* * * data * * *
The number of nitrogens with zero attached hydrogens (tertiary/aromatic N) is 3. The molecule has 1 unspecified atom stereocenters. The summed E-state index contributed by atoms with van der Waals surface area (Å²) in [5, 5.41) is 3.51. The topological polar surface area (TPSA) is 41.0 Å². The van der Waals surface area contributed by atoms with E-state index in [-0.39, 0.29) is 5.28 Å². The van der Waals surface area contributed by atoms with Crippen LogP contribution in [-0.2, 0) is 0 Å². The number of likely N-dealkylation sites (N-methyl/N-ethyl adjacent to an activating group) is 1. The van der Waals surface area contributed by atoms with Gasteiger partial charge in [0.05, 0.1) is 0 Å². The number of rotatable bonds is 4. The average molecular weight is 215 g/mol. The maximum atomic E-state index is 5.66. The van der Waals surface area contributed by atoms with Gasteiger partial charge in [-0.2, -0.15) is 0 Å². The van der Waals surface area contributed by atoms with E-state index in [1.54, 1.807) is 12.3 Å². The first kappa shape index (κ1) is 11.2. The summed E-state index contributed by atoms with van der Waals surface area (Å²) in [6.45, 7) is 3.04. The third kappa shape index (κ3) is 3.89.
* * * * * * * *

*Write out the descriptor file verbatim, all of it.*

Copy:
The number of nitrogens with zero attached hydrogens (tertiary/aromatic N) is 3. The molecule has 1 unspecified atom stereocenters. The summed E-state index contributed by atoms with van der Waals surface area (Å²) in [5, 5.41) is 3.51. The topological polar surface area (TPSA) is 41.0 Å². The van der Waals surface area contributed by atoms with E-state index in [-0.39, 0.29) is 5.28 Å². The van der Waals surface area contributed by atoms with Crippen LogP contribution in [-0.2, 0) is 0 Å². The number of likely N-dealkylation sites (N-methyl/N-ethyl adjacent to an activating group) is 1. The van der Waals surface area contributed by atoms with Gasteiger partial charge in [0.05, 0.1) is 0 Å². The number of rotatable bonds is 4. The average molecular weight is 215 g/mol. The maximum atomic E-state index is 5.66. The van der Waals surface area contributed by atoms with Gasteiger partial charge in [-0.2, -0.15) is 0 Å². The van der Waals surface area contributed by atoms with E-state index in [1.54, 1.807) is 12.3 Å². The first kappa shape index (κ1) is 11.2. The summed E-state index contributed by atoms with van der Waals surface area (Å²) in [6.45, 7) is 3.04. The third kappa shape index (κ3) is 3.89.